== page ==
Mr. Cooperman acknowledged that he had received at least one negative e-mail. “I got one that said, ‘Be very careful when you start you car in the morning because there might be a bomb in it.’ ” He tried to laugh it off.
Some critics of Mr. Cooperman’s letter say President Obama has not been hard enough on big business and questioned what it was that the president has said that has drawn the ire of the business community.
“What pushed me over the fence was the president’s dialogue over the debt ceiling,” Mr. Cooperman said, explaining that just when it seemed like a compromise was near, President Obama went on national television and pressed harder on “millionaires and billionaires,” a phrase that has stuck in the craw of many of the elite. For example, Mr. Cooperman zeroed in on what he described as the president’s belittling remarks about taxing the wealthy: “If you are a wealthy C.E.O. or hedge fund manager in America right now, your taxes are lower than they have ever been. They are lower than they have been since the 1950s. And they can afford it,” the president said back in June. “You can still ride on your corporate jet. You’re just going to have to pay a little more.”
The president’s tone can be debated. Some people would argue it is simply factual, others contend that it is dripping with derision.
Mr. Cooperman acknowledges that, in the debt ceiling debate this summer, it was as much the fault of Republicans and House Speaker John Boehner’s inability to gain support for a compromise as it was the Democrats that a deal did not get done. And Mr. Cooperman accepts that taxes are indeed at record lows.
But he says the president could do a better job of pressing for higher taxes on the rich without “the sense that we’re bad people.” He added, “I pay federal income tax. I don’t have any tax dodges.” He paused, before saying, “Most people I know are prepared to pay more in taxes as long as it’s spent intelligently.”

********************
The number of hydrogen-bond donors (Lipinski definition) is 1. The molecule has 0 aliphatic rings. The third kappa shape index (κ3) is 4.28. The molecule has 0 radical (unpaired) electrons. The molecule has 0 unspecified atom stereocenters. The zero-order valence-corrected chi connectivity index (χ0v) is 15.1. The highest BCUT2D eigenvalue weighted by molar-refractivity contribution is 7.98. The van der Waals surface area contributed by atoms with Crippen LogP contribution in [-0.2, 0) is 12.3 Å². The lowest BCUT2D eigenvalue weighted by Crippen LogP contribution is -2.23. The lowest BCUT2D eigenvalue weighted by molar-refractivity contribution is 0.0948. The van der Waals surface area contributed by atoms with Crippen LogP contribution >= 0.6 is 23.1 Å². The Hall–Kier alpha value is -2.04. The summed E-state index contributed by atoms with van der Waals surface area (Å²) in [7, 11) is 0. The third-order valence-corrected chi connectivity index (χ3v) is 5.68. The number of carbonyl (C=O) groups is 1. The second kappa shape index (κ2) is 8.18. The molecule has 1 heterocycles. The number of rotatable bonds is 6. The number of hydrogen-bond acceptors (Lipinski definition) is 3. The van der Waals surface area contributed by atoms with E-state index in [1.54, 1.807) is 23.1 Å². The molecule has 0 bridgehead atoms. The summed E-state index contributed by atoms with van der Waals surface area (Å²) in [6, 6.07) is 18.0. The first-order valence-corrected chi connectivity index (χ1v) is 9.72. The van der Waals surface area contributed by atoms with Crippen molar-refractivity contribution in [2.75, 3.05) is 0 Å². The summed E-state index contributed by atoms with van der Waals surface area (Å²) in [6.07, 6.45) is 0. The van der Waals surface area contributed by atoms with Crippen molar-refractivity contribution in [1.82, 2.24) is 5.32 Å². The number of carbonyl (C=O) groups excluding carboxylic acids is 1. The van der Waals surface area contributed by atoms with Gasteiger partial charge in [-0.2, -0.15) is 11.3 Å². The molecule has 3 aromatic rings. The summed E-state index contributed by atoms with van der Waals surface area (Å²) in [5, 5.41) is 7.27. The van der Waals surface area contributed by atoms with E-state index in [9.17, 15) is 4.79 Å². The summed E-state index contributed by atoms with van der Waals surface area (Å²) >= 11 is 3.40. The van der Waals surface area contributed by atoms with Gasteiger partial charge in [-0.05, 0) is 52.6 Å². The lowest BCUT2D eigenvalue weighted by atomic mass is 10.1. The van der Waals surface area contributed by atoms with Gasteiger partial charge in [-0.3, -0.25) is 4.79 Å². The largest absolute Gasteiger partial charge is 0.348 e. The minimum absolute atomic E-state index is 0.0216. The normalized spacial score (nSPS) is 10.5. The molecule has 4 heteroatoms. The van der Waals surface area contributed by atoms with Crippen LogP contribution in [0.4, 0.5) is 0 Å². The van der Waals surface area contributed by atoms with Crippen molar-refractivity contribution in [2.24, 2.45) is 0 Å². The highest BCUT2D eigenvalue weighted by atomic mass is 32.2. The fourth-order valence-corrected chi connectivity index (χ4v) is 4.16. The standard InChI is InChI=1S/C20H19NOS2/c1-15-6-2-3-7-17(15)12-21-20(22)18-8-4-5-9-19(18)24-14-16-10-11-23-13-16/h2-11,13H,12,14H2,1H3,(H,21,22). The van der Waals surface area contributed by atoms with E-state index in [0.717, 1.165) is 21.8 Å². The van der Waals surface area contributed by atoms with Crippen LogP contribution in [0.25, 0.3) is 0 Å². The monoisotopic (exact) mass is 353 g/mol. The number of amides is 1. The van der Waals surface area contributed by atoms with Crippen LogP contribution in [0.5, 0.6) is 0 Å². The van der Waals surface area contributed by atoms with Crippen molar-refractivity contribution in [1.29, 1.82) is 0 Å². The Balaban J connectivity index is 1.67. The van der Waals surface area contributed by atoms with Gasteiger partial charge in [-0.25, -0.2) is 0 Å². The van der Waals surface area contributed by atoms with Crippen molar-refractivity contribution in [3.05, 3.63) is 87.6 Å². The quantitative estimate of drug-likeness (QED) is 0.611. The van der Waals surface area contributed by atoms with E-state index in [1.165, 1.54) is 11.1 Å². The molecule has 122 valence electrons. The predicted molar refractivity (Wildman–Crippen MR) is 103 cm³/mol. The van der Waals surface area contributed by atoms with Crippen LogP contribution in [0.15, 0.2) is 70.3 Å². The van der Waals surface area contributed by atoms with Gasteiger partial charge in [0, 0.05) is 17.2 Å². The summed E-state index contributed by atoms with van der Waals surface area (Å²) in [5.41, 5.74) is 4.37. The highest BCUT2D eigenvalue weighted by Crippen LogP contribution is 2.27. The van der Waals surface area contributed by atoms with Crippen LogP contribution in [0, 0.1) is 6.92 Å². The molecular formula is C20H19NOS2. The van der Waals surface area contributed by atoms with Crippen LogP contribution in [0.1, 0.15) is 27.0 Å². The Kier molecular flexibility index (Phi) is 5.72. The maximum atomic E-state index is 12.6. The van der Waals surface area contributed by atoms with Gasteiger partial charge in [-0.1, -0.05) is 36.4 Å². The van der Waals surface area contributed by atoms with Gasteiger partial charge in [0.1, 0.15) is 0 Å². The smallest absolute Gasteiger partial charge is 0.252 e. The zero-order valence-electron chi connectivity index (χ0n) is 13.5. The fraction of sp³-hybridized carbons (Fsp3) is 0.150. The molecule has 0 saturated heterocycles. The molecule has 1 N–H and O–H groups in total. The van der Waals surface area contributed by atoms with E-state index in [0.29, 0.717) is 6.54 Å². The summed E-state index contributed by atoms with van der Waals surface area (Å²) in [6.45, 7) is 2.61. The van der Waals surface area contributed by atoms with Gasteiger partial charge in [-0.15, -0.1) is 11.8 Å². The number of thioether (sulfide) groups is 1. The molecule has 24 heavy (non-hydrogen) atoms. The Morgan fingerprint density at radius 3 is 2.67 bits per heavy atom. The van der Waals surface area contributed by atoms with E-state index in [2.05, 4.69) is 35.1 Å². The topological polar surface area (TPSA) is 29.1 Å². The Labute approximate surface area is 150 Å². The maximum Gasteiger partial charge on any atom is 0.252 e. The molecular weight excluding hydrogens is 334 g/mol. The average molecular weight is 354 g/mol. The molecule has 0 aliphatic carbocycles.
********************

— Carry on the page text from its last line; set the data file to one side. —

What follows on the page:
He added that he understood the politics of what he called “class warfare.” “Now, I am not naïve. I understand that in today’s America, this is how the business of governing typically gets done — a situation that, given the gravity of our problems, is as deplorable as it is seemingly ineluctable.”
Mr. Cooperman said he personally had been advocating adding a 10 percent tax surcharge on all incomes over $500,000 for the next three years. He also advocates that the military “get out of Iraq and Afghanistan” and that every soldier should be “given a free four-year education.” His personal “platform” — he insists he is not running for any office — also includes setting up a peacetime Works Progress Administration to rebuild United States infrastructure; freezing entitlements; raising the Social Security retirement age for full benefits to 70 “with an exception for those that work at hard labor”; adding a 5 percent value-added sales tax; and “tackling health care in a serious way,” among other things.
Mr. Cooperman, who recently signed the Giving Pledge, Bill Gates’s and Warren Buffett’s effort to press the world’s billionaires to give away at least half of their wealth, said he felt he came into his money honestly and said proudly, “I spend more than 25 times on charity what I spend on myself.” Asked whether he had received any response from the president for his letter, he replied with a chuckle, “I’m not optimistic I’ll hear from him.”